By Darin Skaggs

One of the biggest filmmakers of the now is Christopher Nolan who has made the mostly good Batman trilogy, the wonderful The Prestige and the incredibly disappointing Inception. He is a real hit and miss director who can show visual marvels while most of the time tells stories with major flaws that can make or break his film. Luckily with his latest film Interstellar he makes a wonderful, ambitious, dazzling piece of art.

Interstellar opens with interviews with survivors who lived during a time where the Earth stopped giving us food. A farmer named Cooper (Matthew McConaughey) wants the best for his kids, so when NASA has picked him to fly into a black hole with a team to try and find a better planet for humans to live, he struggles with whether to leave and be in space for God knows how long or stay with his kids and watch Earth fall apart. Eventually he goes up into space for one of the most beautiful, haunting and insane space missions every put to film.

Interstellar is a technical marvel. Hans Zimmer’s score hits you over the head in the best way possible. The special effects are amazing to look at. The sound editing and mixing are used perfectly. All of these elements make you feel like you are in this odd universe. There are scenes with waves that are breathtaking. No matter all the bumps in the story you can’t help but be transported into these worlds. And the cherry on top is the wonderful performances from Anne Hathaway, Jessica Chastain, John Lithgow and especially McConaughey. He takes the script written by the two Nolan brothers, Christopher and Johnathon and makes this the most emotional Nolan film.

The story is about sacrifice. Cooper has to make the decision to leave his children to save them. It is not easy for him, McConaughey sells it so well. Hiring an actor who is on top of his game and writing what seems to be a personal story, this film is one of the only times in Nolan’s emotionless filmography where there are moments that the audience could tear up. The ending, which goes to all types of crazy, also becomes incredibly emotional. Love is a big part of the film which is something Nolan hasn’t explored to its fullest and luckily it works so well.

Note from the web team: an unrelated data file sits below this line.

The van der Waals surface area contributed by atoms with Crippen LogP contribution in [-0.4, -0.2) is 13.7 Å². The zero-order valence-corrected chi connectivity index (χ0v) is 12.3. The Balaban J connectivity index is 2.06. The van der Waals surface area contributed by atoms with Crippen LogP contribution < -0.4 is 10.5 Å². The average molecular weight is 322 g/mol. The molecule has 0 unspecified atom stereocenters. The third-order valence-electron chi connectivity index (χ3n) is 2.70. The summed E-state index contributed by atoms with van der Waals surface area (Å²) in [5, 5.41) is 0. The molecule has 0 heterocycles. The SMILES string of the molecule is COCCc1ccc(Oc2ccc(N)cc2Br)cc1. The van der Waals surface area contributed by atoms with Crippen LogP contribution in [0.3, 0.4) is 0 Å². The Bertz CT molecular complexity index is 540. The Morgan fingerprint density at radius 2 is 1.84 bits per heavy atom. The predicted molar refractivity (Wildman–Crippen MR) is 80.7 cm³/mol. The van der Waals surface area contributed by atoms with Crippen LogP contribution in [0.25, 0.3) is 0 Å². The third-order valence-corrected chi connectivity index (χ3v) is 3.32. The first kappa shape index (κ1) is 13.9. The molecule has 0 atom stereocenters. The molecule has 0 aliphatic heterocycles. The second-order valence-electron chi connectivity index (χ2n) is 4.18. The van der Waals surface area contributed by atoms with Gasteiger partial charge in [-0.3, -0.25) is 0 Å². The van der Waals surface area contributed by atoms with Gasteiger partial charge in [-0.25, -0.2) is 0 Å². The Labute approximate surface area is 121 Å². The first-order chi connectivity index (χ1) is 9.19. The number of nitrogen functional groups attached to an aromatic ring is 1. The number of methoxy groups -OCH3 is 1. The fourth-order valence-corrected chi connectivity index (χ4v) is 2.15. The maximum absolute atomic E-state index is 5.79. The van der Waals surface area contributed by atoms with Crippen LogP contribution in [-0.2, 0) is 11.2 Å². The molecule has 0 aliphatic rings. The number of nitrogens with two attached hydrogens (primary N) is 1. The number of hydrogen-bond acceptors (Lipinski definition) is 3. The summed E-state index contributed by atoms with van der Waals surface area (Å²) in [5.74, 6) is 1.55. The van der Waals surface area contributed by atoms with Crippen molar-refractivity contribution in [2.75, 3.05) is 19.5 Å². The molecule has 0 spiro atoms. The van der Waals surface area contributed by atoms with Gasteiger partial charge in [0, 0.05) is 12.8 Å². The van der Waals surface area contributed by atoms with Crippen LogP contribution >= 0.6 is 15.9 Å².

Now this is a story all about traveling into a black hole that goes into a completely different universe. They are on planets that when on them seven Earth years pass every hour. Most of the logic in here doesn’t make sense, but because it is in a whole different world it doesn’t seem to matter. Some aspects of the story do not work, the Earth storyline is not fully realized and characters just seem to be there like most of ones in Inception, like Cooper’s son. Most of Nolan’s films do stuff like this and if he filled in these holes his films would be near masterpieces and not just fun popcorn flicks. This one comes closest to being a masterpiece, but due to problems in the script sadly it is not. It is clear Nolan knows how to make a fun film that could make you cheer.


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